The Preferred Method for Localizing Parathyroid Tumors
Sestamibi scanning is the preferred way in which to localize diseased parathyroid glands prior to an operation. This parathyroid scan was invented in the early 1990's and now is widely available at essentially every hospital in the United States (however, as you will read below... it is difficult to well). Sestamibi is a small protein which is labeled with the radio-pharmaceutical technetium99. This very mild and safe radioactive agent is injected into the veins of a patient with hyperparathyroidism (parathyroid disease) and is absorbed by the overactive parathyroid gland. Since normal parathyroid glands are inactive when there is high calcium in the bloodstream, they do not take up the radioactive particles. When a gamma camera is placed over the patient's neck an accurate picture will show the overactive gland. The picture below shows this camera. The picture on the right is the type of picture that is obtained from this camera. It shows radioactivity in the one bad parathyroid. This picture is a close-up of a patient's upper chest, neck, and lower face (the eyes would be just above the top of the picture and the heart would be just below the lower edge of the picture). You can see that the only structure in this person's neck and upper chest (the area in which parathyroids live) which is radioactive is a large overactive left lower parathyroid. The other 3 parathyroids are responding appropriately to the high blood calcium level by "going to sleep" and not producing any parathyroid hormone (see parathyroid function). Since the 3 normal parathyroids are NOT producing any hormone, they do not absorb radioactivity and therefore do not show up on this scan. Only the overactive parathyroid gland shows up...a very accurate test.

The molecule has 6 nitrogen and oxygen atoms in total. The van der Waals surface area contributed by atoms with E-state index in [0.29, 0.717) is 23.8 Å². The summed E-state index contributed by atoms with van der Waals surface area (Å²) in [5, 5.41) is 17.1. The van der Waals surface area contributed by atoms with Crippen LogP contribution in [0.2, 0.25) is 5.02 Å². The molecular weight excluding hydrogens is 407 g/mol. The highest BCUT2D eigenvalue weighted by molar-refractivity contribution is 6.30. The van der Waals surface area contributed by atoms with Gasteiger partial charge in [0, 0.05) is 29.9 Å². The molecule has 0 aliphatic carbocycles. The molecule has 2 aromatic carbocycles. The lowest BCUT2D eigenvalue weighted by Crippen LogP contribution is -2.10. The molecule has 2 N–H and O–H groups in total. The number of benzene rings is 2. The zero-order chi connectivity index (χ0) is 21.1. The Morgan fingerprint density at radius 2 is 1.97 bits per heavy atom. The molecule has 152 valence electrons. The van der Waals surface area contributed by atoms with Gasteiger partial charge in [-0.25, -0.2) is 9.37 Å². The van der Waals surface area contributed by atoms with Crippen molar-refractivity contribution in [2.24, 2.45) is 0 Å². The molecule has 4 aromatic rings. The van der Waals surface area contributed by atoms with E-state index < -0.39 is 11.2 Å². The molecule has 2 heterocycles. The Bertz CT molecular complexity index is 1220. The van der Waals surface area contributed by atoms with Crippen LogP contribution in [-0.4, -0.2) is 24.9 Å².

The Sestamibi scan will display the hyperactive gland which is causing hyperparathyroidism in about 90 percent (90% sensitivity) of all patients. If the Sestamibi does show the hyperactive gland it is almost always correct (98-100% specificity). It takes approximately two hours to perform the Sestamibi scan after it has been injected. Pictures of the neck and chest are usually taken immediately after the injection and again in 1.75 to 2.0 hours (shown above). Newer techniques allow for more complete two and three dimensional images to be obtained of a patient's neck. This technique is called SPECT scanning (Single Proton Emission Computerized Tomography) but it is usually not necessary.
NOTE: Most hospitals only perform one or two sestamibi scans PER YEAR, and thus the quality of these scans may be quite poor. This has been written about in the medial literature... If you have parathyroid disease, make sure you GO TO A PARATHYROID SPECIALIST! And, make sure you go to a hospital that does a lot of parathyroid Sestamibi scans (at least 50 per year).
This information was presented by the Norman Parathyroid Clinic which performs more than 500 sestamibi scans per year, and reviews over 700 scans per year performed at other institutions. The Norman Parathyroid Clinic has the world's larges experience in parathyroid localization and has developed many of the techniques used. For more information about the Norman Parathyroid Clnic, CLICK HERE.